Mr Melhem: Mr Finn, you should be ashamed of yourself. You should be supporting the project. You should be advocating for the project. You should talk to your colleague Mr Davis about it.

Mr Finn interjected. Mr Melhem: Stop being destructive. Stop trying to stop things.

The DEPUTY PRESIDENT: Order! Through the Chair. Mr Melhem , I draw your attention to the fact that this is about documents, not about the project itself, so if you could please return to the motion.

Mr Melhem: Well, it is about the project, Deputy President.

The DEPUTY PRESIDENT: It is about requesting documents about the project, not the merits of the project.

Mr Melhem: Well, I am sorry, but—

The DEPUTY PRESIDENT: It is a very narrow motion, and I ask you to stick to the motion.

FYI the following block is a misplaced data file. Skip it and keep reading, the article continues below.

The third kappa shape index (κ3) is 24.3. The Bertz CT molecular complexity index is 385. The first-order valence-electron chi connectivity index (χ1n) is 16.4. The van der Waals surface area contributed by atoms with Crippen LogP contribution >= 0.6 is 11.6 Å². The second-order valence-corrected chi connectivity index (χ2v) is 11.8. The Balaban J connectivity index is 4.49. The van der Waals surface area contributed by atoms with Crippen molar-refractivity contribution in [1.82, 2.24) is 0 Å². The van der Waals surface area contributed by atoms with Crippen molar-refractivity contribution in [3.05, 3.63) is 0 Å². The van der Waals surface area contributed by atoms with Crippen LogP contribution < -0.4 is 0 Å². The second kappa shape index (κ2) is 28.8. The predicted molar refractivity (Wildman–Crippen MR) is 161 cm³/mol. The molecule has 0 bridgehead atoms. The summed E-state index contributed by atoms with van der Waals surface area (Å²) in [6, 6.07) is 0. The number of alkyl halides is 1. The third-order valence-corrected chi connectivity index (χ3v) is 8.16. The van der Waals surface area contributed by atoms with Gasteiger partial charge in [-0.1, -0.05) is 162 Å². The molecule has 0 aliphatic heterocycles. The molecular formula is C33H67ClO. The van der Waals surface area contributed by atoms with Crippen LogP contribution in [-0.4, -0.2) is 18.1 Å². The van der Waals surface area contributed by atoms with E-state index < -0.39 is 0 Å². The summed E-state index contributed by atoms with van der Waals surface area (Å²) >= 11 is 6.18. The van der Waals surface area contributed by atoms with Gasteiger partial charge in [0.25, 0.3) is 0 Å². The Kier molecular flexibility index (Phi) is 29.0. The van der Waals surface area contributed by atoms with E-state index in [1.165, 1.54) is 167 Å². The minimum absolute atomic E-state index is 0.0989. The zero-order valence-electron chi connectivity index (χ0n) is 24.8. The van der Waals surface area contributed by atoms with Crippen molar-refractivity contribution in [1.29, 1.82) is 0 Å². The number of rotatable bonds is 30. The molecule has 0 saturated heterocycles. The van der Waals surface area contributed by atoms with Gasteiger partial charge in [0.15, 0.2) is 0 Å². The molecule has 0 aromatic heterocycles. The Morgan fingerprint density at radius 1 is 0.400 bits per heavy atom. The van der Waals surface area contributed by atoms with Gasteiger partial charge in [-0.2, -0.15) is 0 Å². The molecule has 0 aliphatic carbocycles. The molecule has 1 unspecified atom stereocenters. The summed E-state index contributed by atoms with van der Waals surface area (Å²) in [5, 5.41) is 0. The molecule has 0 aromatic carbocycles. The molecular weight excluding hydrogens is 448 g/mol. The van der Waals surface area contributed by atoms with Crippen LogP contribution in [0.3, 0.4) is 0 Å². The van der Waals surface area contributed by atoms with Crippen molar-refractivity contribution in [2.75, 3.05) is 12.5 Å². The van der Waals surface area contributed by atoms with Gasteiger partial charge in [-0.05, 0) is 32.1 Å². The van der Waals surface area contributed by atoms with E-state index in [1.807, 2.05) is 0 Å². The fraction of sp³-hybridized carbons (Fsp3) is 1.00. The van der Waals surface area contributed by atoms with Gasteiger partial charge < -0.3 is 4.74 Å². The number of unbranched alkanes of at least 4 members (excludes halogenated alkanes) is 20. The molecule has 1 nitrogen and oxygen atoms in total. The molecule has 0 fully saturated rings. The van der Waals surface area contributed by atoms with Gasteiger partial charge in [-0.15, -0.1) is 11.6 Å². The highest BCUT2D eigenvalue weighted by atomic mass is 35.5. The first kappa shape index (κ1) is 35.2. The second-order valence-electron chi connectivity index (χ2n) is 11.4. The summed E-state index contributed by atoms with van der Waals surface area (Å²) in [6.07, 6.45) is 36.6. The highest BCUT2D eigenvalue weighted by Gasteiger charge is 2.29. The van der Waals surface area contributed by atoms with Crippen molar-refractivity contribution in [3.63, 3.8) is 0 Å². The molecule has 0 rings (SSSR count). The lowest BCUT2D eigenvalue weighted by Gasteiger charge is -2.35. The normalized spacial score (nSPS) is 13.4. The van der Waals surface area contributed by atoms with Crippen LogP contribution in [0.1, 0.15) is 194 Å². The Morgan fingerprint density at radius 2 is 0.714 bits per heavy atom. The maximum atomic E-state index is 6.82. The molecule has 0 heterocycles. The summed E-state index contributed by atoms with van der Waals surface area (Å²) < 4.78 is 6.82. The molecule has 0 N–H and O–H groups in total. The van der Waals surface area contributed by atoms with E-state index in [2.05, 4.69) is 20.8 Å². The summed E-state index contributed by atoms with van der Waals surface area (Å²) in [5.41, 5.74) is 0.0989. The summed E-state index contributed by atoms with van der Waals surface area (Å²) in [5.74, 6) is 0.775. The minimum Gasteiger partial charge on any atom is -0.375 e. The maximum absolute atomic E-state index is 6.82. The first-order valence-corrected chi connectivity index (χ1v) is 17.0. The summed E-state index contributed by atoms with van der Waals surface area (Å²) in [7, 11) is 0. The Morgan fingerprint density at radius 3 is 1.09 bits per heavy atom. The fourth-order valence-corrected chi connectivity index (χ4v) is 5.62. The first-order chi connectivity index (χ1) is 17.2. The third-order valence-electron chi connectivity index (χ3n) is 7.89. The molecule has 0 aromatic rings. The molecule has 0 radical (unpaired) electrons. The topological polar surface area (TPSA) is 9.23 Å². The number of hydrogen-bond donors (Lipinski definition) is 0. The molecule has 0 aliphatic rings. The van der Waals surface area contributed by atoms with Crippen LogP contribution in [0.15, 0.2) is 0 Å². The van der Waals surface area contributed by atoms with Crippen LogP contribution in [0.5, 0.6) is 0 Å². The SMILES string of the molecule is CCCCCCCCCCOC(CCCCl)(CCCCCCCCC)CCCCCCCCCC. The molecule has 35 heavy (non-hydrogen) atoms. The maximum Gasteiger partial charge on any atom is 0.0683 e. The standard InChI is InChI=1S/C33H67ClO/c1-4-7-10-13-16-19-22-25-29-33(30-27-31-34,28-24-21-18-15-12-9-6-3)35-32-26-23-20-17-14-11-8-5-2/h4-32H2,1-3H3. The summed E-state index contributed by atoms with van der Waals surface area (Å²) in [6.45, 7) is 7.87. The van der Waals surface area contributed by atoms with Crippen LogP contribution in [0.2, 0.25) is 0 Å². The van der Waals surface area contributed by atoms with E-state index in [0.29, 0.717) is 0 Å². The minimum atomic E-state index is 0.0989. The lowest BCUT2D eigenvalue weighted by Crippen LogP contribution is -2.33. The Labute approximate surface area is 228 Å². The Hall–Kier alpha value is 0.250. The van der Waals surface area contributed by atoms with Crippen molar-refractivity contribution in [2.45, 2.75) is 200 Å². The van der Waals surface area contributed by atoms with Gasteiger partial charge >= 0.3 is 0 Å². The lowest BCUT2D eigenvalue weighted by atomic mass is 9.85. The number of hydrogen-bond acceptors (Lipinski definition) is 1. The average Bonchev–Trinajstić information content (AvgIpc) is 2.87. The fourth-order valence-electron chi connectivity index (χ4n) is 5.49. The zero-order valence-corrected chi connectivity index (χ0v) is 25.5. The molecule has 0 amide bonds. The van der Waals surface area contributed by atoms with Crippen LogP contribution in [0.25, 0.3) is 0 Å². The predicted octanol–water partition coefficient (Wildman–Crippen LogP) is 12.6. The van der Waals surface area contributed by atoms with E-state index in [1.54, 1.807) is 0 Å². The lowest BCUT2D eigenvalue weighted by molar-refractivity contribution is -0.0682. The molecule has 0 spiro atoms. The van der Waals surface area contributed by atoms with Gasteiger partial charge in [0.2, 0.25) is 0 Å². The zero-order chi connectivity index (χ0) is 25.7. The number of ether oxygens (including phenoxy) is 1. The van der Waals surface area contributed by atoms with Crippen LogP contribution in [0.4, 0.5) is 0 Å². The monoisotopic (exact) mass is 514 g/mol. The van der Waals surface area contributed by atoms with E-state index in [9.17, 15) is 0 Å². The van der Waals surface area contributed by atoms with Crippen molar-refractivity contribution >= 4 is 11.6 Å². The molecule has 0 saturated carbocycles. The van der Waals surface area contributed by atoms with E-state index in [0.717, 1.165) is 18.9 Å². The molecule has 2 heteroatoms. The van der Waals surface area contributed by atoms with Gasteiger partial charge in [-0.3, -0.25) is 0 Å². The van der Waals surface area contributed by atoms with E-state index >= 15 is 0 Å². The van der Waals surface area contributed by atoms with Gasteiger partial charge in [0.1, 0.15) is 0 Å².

Mr Melhem: I must be on a different planet. In the last Parliament on every documents motion we were allowed to speak on the actual project. You might say it is narrow but it is not. In fact I will just point out to you what I have just said on point (2), it goes well beyond the documents and talks about the whole project itself and the agreement. It talks about if the house might decide to revoke an agreement or amend an agreement. Therefore we need to talk about the merit of the project. We need to talk about what this motion is really about. It is about why he would ask for documents, not just to look at them but to talk about whether or not this project stacks up or not. That is the only reason you would ask for documents, so therefore that is why I am talking about it. When this project was put together, a market-led proposal was subjected to the various guidelines which are set out—the most transparent in Australia. All the supporting information was put together and submitted by Transurban in March 2015. The business case for the project is right out there, and I think most of the documentation that this motion is even looking at is part of the business case anyhow. So to me it is nothing but another fishing exercise by Mr Davis and the coalition to look at how they can frustrate the project. It does concern me a great deal when I read point (2) of that motion and basically see that the intention behind it is again to basically frustrate progress. There are hundreds and hundreds of people employed on this project as we speak, and that number is going to grow to over 6000 people directly and indirectly. This project has been ticked off by every single commentator about why we need a project like this and why we need to get trucks off our residential streets in Yarraville, Williamstown and Footscray, including Somerville Road and Hyde Street. The benefits are getting trucks off the West Gate Bridge and an estimated 28 000 cars no longer being required to use the West Gate Bridge; they will be able to use the alternative, which is the tunnel. All the city councils affected by the project in the western suburbs, like Maribyrnong council, Hobsons Bay council and Brimbank council, are all supportive of the project. I think from memory, Mr Davis, when similar motions were put to the house in the previous Parliament the argument was about what funding model should be used. I point to one of the motions that related to what sort of tolling is attached to the agreement. We went through that a great deal last time in relation to that point. These sorts of projects have got to be paid for somehow. Either they are fully funded by taxpayers up-front or we put some sort of tolling system in place to fund it. There was an argument from last term, I think, about whether only the users pay the toll specifically on that project or we extend the current CityLink contract by a further 10 years to pay for the construction of the West Gate Tunnel. Now, the government is not going to be apologetic about it. We decided to go with the second option of extending the current contract with CityLink for a further 10 years to fund the project. Mind you, there was a similar proposal put by a former Liberal government to fund the widening of the Tullamarine Freeway. They actually suggested extending—Mr Davis is back in the room; welcome back, Mr Davis—the tolling, from memory, by one or two years to fund that project. So basically it is not unusual to do that, but because this is not Mr Davis’s idea everything else is a bad idea, and so it is a bad idea. For the life of me I cannot understand Mr Davis revisiting the same issue again and again. We spent days debating the same issue back in the previous Parliament and he was about to have another go. Last time, with the support of the Greens, the motion got up and, as I said earlier, that nearly brought the project to a complete standstill. He tried to have another go, but I think the numbers changed a bit and he did not proceed with the second motion. Now we are revisiting the same issue again for the third time. He is seeking the same documentation which we dealt with in the previous Parliament. If we want to talk about the relevance of this motion, we can talk about why we are coming back and revisiting the same issue again and again when it was dealt with in the previous Parliament. I suppose Mr Davis loves to move motion after motion seeking documents from all over the place. Maybe he has got some devious plan to do what he did in the last Parliament so that, if the Leader of the Government does not comply to Mr Davis’s satisfaction, he will try to have him stood down for six months, as he did to the Leader of the Government in the previous Parliament. Mr Jennings was stood down—basically kicked out of the house—for six months because the coalition did not receive the answers they wanted. Maybe this is a cunning plan by Mr Davis to do the same thing, but good luck getting the numbers on this one. The reason I am speaking on and opposing the motion is I do not see the advantage in going through the same thing again and again and again. Those opposite are saying, ‘We don’t care about commercial-in-confidence for some of the documentation’ because the motion talks specifically about needing to have all the documents that relate to the project tabled, with nothing taken out and nothing blacked out even if some of it might be cabinet-in-confidence or commercial-in-confidence. Let us say the motion is passed and let us say that the Leader of the Government has furnished all the documents but in order to comply with our obligations under commercial-in confidence or cabinet-in-confidence we are technically in breach of the resolution. The motion itself, the way it is written, I think there is going to be some difficulty in complying with it. Clause (1)(a) refers to ‘the West Gate Tunnel project agreement, without redactions’. So basically, if we have to take something out under legal obligation, we will be in breach. I think Mr Davis is asking Mr Jennings, the Leader of the Government, to comply. The way he is going, maybe it will be grounds for Mr Jennings to be kicked out of the house for another six months, in this Parliament. I think Mr Davis knows that even if the house agrees with his motion, the government will not be able to comply with it as it is. But I do not think that is of concern to Mr Davis. He is basically on another fishing exercise. I say get on with it. Let the project go ahead. Let us build the project. Let us get it finished as planned in 2022. It has seen significant progress already. We have got the first boring machine being assembled as we speak. I am pleased that the Premier and Minister Allan were there yesterday to witness the assembly of the boring machine. The second boring machine will be coming shortly to start digging on the other end so both ends will be done and project will be progressing on time. I am looking forward to the project being delivered on time and on budget so we can improve travel times for my constituents in the west of Melbourne, for the people of Geelong, for the people of Ballarat, for the whole economy really. There will be better access to the airport. I think it is a great project, and I think the coalition should stop using documents motions to try to frustrate major infrastructure in Victoria. I think it sends the wrong signals to investors and to everyone, because the main reason for motions like this is just to frustrate the process. As I said, members need to refer to what happened in the previous Parliament. That is exactly the intention of these motions, and therefore this motion should be opposed.